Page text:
Tokens? You gotta be jokin’
Coinless pay at every washer and dryer. Credit card friendly. Big bill bonuses. In-and-out collections. All topped by a sweet float. Sounds appealing?
Get ready for the year 1984. That’s right, 1984. Van Halen topped the charts, McDonald’s sold 50-cent burgers and everybody loved their Calvin jeans. It’s also when the token-operated laundromat made a big splash.
On the east side of Milwaukee, Wisconsin, the newly-expanded Wash Tub Laundry Center was an oh-so-trendy sudsy emporium, sporting “Olympic-size” front loaders, a decorative water fountain, kids corner, TVs and — would you believe — an indoor putting green.
But what thrust this local laundry onto the national stage was its innovative pay format — a token-op, not a coin-op. I watched it happening in real time. You see, the Wash Tub was our family’s laundromat.
A little background is in order. Before tripling in size from 1,200 to 3,600 square feet, The Wash Tub ran on coins and had my dad ferrying nearly 8,000 of them a week between the laundry, home and the bank. Hauling coin bags hurt his back, and the prospect of adding thousands more to his workload with a bigger store weighed heavily on my mind. I knew there had to be a better way.
I found the answer in Philadelphia, where quarter-valued tokens had beaten the urban assault on laundromat coin vaults. The bad guys with crowbars wanted nothing to do with brass coinage, but the patrons sure did.
Those ingenious Philly operators knew how to build loyalty and get people spending. Customers had baggies of tokens and why not? Buy more to get more freebies. Washer price? Three tokens sounds way cheaper than 75 cents.
I was sold — the coins were gone and the cash kept flowing. All I had to do was sell dad.
Jack Cohen wasn’t a newbie when it came to alternative pay. Plastic tokettes and tickets? He’d been there, done that. And the very thought of what his son now had in mind for the five-store-chain’s flagship made this laundry vet chuckle. “Tokens? You gotta be jokin’!”
Going all-in, all-token
I ticked off each box in my checklist on converting every bill changer, Maytag, Dexter, Wascomat, Huebsch, Gold Medal and Vend-Rite in the house. And my drive out to our token supplier in Kentucky showed him I was dead serious.
I pitched my father and convinced him to go all-in on all-token. To this day, it remains the toughest sale of my life.
Wash Tub customers dug the new pay format — changing bills for tokens on the wall or handing over credit cards for wrapped rolls at the counter — and started plunking away at the machines.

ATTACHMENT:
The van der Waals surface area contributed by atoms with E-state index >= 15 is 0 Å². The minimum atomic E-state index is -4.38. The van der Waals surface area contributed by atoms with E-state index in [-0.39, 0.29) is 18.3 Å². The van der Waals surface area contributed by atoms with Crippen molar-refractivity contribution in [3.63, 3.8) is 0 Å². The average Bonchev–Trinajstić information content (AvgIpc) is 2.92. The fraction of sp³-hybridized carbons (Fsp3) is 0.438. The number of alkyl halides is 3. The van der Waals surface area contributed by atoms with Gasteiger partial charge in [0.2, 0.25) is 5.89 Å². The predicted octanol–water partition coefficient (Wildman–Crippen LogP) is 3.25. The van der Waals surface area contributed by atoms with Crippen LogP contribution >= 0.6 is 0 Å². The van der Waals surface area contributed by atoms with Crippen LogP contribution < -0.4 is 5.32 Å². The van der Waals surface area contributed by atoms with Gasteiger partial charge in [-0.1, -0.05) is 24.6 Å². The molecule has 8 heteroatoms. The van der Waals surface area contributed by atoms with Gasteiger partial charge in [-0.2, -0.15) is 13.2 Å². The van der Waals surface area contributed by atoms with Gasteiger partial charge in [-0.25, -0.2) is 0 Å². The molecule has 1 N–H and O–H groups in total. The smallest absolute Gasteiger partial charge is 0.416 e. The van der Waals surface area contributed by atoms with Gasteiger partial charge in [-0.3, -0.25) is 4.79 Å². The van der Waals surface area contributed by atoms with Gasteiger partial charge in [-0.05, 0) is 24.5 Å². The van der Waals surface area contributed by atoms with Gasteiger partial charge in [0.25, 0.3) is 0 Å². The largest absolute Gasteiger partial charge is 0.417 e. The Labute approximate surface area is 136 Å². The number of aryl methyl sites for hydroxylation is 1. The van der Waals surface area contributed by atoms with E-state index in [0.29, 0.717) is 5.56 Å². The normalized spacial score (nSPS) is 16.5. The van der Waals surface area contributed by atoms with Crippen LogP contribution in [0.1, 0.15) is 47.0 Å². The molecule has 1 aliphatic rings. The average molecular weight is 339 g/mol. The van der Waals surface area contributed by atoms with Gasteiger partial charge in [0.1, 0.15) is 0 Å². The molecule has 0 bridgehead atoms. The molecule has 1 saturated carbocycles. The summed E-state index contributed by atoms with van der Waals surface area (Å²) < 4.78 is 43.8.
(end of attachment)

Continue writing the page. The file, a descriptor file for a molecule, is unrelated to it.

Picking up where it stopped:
And then there were the promos. Big bills triggered a bonus, while a lucky random blue token kicked out from the hopper or tucked inside a paper roll was worth four. Happy Hour from 5 to 6 p.m. had $6 token rolls priced the same as time on the clock. Seniors got their free tokens each weekday morning.
Best of all, dad handled stacks of notes, not sacks of coins. Changers were cash registers — just grab the bills and out the door. With the money in hand, vault collections were done at his leisure.
Six months in, my father asked for the token company’s phone number. Turns out our initial 20,000-piece inventory was running low and thousands were missing in action. Needless to say, at eight cents each and a tidy 17-cent profit realized with every quarter-valued token walking out the door, it was one check he gladly wrote. The float alone paid for the store conversion in no time at all.
Not your father’s laundromat
Fast forward 35 years to the present and it’s easy to dismiss The Wash Tub as strictly old school. After all, who would dare mention tokens in the same breath as laundry pay’s uber-hip networked gadgetry and smartphone apps?
Today’s token-op isn’t my father’s laundromat. It’s debit/credit card-to-token dispensing, dual value formats, real-time reporting, automated promotions and cashless wash-dry-fold — delivered 24/7, no expensive babysitter required.
From northern Minnesota to the California coast and points east and south, progressive operators are teaming up tokens with dollars and quarters or using them exclusively as their private money system. They’ve got a true hybrid, but without the heavy hybrid price tag.
Hear that? It’s the sound of laundry coming full circle. Hey dad, it’s tokens and I’m not jokin’!